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Acutis a model of faith for new generations

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carlo acutis relics - The Catholic weekly
Blessed Carlo Acutis’ relic. Photo: George Al-Akiki

An international exhibition and first-class relic of Carlo Acutis has stopped by Sydney on its way to a Tasmanian tour, giving young people a chance to connect with the soon-to-be canonised Italian saint.  

Our Lady of Fatima Caringbah parishioner Brad McKinnon organised for the Vatican exhibition titled “The Eucharistic Miracles of the World,” and relic, a strand of Acutis’ hair, to be on display in the neighbouring De La Salle College Hall from 22-23 June and the previous day for school students. 

“When I found out about Carlo’s exhibition a couple of years ago, I started thinking about how I could get it to come here. I wrote to people in Italy and they wrote back to me with all the processes,” he said. 

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“A lot of people are really interested in Carlo. He’s a phenomenal boy and obviously had a gift, but it’s the miracles themselves he documented I find so striking.  

“In them you can actually see evidence of God’s kingdom, that outside the scriptures there is that evidence for the existence of God.” 

Acutis, who died at the age of 15 in 2006, designed websites and published information on Eucharist-related miracles based on his own research. 

carlo acutis relics - The Catholic weekly
Students looking at the display of Eucharistic Miracles documented by Blessed Carlo Acutis. Photo: George Al-Akiki.

More than 140 of those from 22 different countries, all recognised by the Catholic Church, are documented in a photographic display for exhibition viewers to explore. 

McKinnon contacted the college’s assistant principal and dean of mission Angela Porro, who last year visited Carlo’s tomb in Assisi, about hosting it in Sydney.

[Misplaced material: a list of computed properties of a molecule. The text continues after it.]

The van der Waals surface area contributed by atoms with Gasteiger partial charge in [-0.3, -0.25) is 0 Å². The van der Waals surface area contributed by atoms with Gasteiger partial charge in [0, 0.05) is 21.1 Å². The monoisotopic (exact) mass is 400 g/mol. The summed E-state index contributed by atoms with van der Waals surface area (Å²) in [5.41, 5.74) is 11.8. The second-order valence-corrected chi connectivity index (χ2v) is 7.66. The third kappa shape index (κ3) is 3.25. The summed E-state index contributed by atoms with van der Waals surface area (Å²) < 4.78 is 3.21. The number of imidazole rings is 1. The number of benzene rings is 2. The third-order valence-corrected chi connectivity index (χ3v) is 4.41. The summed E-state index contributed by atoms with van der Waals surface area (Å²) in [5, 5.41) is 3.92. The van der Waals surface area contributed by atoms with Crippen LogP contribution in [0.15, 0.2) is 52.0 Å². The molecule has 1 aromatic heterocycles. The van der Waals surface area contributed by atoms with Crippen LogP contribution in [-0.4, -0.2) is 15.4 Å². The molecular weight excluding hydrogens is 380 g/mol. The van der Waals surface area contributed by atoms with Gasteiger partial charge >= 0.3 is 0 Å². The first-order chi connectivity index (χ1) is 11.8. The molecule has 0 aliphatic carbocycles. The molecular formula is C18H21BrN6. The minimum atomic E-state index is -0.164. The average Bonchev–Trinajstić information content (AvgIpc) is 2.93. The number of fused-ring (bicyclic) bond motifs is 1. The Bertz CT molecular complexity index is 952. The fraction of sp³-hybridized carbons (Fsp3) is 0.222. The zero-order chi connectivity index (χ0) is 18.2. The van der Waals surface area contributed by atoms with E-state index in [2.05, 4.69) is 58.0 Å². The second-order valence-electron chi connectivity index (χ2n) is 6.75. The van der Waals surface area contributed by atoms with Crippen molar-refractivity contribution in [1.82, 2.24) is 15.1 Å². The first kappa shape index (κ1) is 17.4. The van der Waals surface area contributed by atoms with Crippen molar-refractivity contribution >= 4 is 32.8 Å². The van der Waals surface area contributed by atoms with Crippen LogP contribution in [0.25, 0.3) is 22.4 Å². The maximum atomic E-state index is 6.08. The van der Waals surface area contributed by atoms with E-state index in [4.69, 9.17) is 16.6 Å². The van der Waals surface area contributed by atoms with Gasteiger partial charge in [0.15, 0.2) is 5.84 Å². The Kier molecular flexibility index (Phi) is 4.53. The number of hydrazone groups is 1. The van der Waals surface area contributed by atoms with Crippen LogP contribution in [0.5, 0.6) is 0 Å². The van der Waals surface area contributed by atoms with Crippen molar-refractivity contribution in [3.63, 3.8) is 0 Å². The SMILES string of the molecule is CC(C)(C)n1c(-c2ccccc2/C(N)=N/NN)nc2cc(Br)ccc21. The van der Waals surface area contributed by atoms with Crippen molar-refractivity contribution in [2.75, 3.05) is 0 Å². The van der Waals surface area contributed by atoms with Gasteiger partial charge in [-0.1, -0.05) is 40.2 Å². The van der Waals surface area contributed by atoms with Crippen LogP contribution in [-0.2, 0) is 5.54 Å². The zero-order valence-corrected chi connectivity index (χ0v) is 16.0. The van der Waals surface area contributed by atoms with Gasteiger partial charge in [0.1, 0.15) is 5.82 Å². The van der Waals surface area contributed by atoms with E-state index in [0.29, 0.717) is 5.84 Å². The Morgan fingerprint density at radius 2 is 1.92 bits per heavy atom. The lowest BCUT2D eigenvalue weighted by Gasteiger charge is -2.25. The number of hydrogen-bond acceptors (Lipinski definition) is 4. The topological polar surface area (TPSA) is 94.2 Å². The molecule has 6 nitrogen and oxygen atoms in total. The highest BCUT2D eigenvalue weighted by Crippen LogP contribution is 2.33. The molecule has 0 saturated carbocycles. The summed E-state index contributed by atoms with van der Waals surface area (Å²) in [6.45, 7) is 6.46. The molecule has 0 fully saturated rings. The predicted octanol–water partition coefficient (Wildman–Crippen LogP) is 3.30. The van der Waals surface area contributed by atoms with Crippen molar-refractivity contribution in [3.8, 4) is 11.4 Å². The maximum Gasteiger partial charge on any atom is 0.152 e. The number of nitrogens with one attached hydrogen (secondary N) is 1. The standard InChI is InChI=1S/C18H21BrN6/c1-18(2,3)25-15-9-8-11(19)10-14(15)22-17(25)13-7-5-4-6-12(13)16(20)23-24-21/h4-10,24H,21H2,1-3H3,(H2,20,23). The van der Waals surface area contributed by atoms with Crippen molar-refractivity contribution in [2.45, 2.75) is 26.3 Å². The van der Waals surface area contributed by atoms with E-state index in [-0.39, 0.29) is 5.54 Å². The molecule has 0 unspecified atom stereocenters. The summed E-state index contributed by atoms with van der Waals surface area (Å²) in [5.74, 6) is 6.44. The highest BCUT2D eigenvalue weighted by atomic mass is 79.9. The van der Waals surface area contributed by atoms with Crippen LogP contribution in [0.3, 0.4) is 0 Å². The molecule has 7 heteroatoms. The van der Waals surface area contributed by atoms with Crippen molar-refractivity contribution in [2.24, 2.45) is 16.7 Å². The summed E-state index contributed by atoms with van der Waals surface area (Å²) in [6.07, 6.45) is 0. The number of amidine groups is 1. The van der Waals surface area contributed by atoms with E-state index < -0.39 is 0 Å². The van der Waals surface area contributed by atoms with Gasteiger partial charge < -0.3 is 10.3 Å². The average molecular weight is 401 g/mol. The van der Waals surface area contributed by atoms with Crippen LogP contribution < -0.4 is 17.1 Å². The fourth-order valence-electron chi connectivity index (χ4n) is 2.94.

“Kids hear of other, older saints but they oftentimes don’t resonate with them, whereas this is a living example,” he told The Catholic Weekly. 

“They see that he had the same interests that they have. He had a PlayStation, he loved soccer, Pokémon and animals, but at the same time he also had a love for God.  

“He made it his mission to make the world a better place in his unique way, and I think our young men can emulate that.” 

Porro led group discussions in front of the relic, where students had the opportunity to kneel and pray. 

Carlo’s a shining presence in this school community that’s influenced how we understand our role as leaders,” said Year 11 student Quentin Lassauniere. 

“As he’s so fresh in history, younger people can relate to it more and it gets rid of the idea that saints are an ancient concept from way back when,” added fellow student Jayden McConnell. 

McKinnon says it’s evident Acutis is the new model of sainthood for the next generation. 

“For me as a father with a 17 and 14-year-old, I see a world where everybody is aggressively against the possibility God. If you would have told me the world would be like this 25, 30 years ago, I would have said no way, not in Australia,” he said. 

De La Salle Catholic College students at the exhibition. Photo: George Al-Akiki.

“At the same time, I think if you can show people evidence, particularly young kids, you can make a difference.” 

The exhibition and relic will make their way to Our Lady of the Angels Church in Rouse Hill this weekend 29-30 June before its Tasmanian tour. 

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